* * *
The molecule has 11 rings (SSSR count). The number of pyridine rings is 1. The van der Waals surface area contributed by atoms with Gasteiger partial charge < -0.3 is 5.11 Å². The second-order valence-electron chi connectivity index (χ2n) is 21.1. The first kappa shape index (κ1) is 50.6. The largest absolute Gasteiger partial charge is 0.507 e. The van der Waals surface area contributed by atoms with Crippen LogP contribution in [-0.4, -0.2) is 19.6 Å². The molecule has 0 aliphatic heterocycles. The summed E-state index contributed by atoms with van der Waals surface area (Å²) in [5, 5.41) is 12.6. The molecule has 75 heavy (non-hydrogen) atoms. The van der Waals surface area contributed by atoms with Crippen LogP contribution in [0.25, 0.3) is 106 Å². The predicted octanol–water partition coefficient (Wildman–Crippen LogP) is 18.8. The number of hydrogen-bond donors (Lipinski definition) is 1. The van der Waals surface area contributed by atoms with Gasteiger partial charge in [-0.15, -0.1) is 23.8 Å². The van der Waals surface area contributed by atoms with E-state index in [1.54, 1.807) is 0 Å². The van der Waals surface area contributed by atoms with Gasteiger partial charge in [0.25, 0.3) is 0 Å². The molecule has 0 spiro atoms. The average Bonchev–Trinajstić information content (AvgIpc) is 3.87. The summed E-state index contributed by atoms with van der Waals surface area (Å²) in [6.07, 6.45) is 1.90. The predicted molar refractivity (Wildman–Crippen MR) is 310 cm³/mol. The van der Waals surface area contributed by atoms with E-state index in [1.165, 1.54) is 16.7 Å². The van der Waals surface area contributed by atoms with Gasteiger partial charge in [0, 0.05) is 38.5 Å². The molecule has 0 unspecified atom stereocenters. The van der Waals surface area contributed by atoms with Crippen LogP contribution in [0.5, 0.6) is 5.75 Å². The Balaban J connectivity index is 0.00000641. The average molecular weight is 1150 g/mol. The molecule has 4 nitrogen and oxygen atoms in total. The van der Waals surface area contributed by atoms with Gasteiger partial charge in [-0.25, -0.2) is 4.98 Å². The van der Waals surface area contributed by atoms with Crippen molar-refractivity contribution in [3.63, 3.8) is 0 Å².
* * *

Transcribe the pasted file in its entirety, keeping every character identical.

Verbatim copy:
The molecule has 11 rings (SSSR count). The number of pyridine rings is 1. The van der Waals surface area contributed by atoms with Gasteiger partial charge < -0.3 is 5.11 Å². The second-order valence-electron chi connectivity index (χ2n) is 21.1. The first kappa shape index (κ1) is 50.6. The largest absolute Gasteiger partial charge is 0.507 e. The van der Waals surface area contributed by atoms with Crippen LogP contribution in [-0.4, -0.2) is 19.6 Å². The molecule has 0 aliphatic heterocycles. The summed E-state index contributed by atoms with van der Waals surface area (Å²) in [5, 5.41) is 12.6. The molecule has 75 heavy (non-hydrogen) atoms. The van der Waals surface area contributed by atoms with Crippen LogP contribution in [0.25, 0.3) is 106 Å². The predicted octanol–water partition coefficient (Wildman–Crippen LogP) is 18.8. The number of hydrogen-bond donors (Lipinski definition) is 1. The van der Waals surface area contributed by atoms with Gasteiger partial charge in [-0.15, -0.1) is 23.8 Å². The van der Waals surface area contributed by atoms with E-state index in [1.54, 1.807) is 0 Å². The van der Waals surface area contributed by atoms with Gasteiger partial charge in [0.25, 0.3) is 0 Å². The molecule has 0 spiro atoms. The average Bonchev–Trinajstić information content (AvgIpc) is 3.87. The summed E-state index contributed by atoms with van der Waals surface area (Å²) in [6.07, 6.45) is 1.90. The predicted molar refractivity (Wildman–Crippen MR) is 310 cm³/mol. The van der Waals surface area contributed by atoms with E-state index in [1.165, 1.54) is 16.7 Å². The van der Waals surface area contributed by atoms with Gasteiger partial charge in [0, 0.05) is 38.5 Å². The molecule has 0 unspecified atom stereocenters. The van der Waals surface area contributed by atoms with Crippen LogP contribution in [0.5, 0.6) is 5.75 Å². The Balaban J connectivity index is 0.00000641. The average molecular weight is 1150 g/mol. The molecule has 4 nitrogen and oxygen atoms in total. The van der Waals surface area contributed by atoms with Gasteiger partial charge in [-0.25, -0.2) is 4.98 Å². The van der Waals surface area contributed by atoms with Crippen molar-refractivity contribution in [3.63, 3.8) is 0 Å².